Kenya plans to market the Lamu port to Ethiopian traders as it rides on the entry of Kenyan firms into the market that boasts of a 112.1 million market.
The Industrial and Commercial Development Corporation, Kenya Export Promotion and Branding Agency and Kenya Investment Authority are among key agencies leading the campaign.
Already Safaricom and KenGen have a foot into the Ethiopian market.
Kenya targets traders, shipping companies with offices in Ethiopia, importers, exporters, clearing and forwarding agencies, government institution among others, riding on the Special Status Agreement the two countries signed in 2012.
The deal was meant to enhance bilateral relations and drive cross-border trade and investment.
Ethiopia and South Sudan are part of the wider Sh2.5 trillion Lamu Port-Southern Sudan-Ethiopia Transport Corridor (Lapsset) project launched in 2012, during former President Mwai Kibaki’s regime.
The mega project has been marred with cash constraints and a lack of political good-will, but the Kenyan government continues to push the project.
It has invested about Sh40 billion in the construction of the first three berths of the planned 23-berth Lamu Port.
Ethiopia is heavily served by the port of Djibouti.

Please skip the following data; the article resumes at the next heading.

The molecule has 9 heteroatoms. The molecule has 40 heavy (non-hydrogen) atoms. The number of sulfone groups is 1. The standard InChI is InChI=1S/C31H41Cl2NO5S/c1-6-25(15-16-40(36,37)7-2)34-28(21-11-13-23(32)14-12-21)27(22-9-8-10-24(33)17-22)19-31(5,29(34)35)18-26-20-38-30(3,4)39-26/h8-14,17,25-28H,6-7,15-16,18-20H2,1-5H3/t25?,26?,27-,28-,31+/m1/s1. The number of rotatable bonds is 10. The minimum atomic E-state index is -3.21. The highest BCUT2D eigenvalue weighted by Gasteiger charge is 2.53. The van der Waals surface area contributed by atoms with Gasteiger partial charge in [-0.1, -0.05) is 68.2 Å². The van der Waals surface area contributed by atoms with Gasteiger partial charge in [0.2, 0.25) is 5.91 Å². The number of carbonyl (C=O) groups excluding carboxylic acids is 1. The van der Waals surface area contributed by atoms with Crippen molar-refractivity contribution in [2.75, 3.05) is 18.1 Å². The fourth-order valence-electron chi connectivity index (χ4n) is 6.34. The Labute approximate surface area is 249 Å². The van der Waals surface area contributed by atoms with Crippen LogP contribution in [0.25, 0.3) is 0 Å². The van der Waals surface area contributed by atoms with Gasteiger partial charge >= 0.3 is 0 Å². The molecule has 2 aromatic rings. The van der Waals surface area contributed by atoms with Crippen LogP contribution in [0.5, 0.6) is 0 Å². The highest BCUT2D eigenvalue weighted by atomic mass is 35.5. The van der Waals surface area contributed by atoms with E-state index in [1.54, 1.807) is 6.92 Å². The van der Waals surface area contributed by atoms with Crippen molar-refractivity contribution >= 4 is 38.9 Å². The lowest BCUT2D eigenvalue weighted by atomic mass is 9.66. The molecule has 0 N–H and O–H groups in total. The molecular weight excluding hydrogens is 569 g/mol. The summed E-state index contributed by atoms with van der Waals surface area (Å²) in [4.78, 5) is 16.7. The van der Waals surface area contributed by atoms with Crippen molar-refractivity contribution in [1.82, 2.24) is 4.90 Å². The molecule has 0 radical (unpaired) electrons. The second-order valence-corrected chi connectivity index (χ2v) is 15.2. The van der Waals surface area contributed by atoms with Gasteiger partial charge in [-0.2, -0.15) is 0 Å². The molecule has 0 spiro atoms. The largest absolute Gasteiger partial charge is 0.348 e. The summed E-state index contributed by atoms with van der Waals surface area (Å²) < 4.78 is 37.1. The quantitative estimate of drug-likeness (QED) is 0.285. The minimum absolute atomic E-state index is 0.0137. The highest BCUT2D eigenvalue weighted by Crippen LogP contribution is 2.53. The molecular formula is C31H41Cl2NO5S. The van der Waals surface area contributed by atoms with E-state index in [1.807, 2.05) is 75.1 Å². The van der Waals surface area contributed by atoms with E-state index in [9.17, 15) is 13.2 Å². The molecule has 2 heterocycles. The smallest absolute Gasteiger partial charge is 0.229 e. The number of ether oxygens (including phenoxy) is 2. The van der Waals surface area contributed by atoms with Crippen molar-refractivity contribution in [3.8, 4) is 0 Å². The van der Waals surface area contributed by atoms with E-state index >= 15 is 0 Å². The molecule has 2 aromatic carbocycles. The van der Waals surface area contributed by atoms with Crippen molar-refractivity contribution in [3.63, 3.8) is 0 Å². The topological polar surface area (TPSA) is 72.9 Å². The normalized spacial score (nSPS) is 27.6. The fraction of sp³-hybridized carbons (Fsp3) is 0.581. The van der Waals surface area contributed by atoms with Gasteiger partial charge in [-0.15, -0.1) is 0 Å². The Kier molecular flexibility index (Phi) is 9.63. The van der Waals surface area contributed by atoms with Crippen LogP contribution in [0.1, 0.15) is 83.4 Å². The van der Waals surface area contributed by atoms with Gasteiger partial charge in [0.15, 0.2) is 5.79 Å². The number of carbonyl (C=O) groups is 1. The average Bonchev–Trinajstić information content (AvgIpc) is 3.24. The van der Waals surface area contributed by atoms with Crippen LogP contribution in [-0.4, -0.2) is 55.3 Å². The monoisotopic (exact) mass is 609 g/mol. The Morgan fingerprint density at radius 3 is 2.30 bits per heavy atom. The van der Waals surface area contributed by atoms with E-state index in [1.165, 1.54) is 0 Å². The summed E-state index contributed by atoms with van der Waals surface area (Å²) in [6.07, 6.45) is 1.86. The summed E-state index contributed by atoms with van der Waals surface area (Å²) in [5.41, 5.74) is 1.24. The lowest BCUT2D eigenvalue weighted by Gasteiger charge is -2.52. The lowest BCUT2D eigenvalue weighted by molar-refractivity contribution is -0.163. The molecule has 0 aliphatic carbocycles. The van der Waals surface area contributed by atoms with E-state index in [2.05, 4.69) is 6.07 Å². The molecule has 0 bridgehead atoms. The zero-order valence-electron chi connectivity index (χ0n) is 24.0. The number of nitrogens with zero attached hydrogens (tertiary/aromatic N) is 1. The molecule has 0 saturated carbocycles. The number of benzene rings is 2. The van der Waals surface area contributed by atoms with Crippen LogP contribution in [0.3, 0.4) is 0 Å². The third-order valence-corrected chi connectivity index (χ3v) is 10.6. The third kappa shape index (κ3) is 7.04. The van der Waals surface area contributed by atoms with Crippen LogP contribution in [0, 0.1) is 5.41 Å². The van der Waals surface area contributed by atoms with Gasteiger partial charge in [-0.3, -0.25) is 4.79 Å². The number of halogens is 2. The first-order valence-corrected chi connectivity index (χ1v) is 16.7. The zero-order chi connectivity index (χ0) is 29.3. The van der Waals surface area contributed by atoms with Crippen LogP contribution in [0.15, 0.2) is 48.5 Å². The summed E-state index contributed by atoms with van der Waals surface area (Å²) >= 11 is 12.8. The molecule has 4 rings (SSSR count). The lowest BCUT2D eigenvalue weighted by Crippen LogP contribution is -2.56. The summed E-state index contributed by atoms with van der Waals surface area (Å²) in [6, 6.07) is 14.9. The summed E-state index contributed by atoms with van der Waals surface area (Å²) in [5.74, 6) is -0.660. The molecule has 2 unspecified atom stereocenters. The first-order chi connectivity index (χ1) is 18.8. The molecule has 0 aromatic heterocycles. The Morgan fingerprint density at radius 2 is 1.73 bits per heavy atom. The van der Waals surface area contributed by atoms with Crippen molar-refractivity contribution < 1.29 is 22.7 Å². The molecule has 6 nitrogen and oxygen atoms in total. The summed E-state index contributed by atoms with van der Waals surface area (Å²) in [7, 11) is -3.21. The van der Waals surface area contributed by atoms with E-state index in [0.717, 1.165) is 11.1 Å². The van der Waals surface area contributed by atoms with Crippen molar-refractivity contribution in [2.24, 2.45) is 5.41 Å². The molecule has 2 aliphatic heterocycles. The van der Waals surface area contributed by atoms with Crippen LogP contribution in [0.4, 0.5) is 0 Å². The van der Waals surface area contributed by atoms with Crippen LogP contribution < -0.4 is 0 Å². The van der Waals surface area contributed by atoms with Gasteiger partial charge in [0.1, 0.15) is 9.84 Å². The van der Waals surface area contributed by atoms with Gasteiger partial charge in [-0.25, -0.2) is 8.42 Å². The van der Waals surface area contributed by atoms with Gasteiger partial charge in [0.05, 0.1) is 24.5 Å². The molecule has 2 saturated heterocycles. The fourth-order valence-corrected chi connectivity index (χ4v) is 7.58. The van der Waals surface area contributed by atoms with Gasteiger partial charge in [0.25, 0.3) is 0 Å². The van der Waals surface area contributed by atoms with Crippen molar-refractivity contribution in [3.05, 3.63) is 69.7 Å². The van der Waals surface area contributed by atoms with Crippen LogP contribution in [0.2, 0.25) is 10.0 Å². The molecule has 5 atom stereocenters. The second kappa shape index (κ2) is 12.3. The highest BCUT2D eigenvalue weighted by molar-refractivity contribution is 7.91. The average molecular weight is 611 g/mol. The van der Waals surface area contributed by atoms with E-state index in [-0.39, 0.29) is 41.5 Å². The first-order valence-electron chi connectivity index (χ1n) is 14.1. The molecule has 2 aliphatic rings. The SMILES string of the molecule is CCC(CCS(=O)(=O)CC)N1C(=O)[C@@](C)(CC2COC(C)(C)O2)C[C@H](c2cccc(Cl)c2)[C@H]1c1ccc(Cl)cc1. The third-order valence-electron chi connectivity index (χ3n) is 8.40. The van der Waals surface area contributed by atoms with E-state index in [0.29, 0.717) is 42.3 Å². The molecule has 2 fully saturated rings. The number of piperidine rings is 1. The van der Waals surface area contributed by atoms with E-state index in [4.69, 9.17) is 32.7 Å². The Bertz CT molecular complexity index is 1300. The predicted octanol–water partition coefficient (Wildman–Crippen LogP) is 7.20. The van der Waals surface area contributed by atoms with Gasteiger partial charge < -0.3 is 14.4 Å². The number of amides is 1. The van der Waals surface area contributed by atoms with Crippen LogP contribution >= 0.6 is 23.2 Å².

Road and rail infrastructure between the two countries including the Ethio-Djibouti railway passenger and freight system, which commenced in January 2018, seems to have also shifted interest away from the Lapsset corridor.
Last year June, Ethiopia also secured a $1.2 million (Sh129.3million) grant from the African Development Bank (AfDB) for a feasibility study on a planned Standard Gauge Railway link to Sudan.
The railway line will have an extension to Port Sudan on the Red Sea, projects that have seemed a threat to Lapsset.
Ethiopian Ambassador to Kenya Meles Alem has however assured of his country’s commitment to the Lapsset corridor.
In a recent telephone interview with the Star, Alem said Lapsset is feasible and Ethiopia is depending on the corridor to serve the Southern part of the country.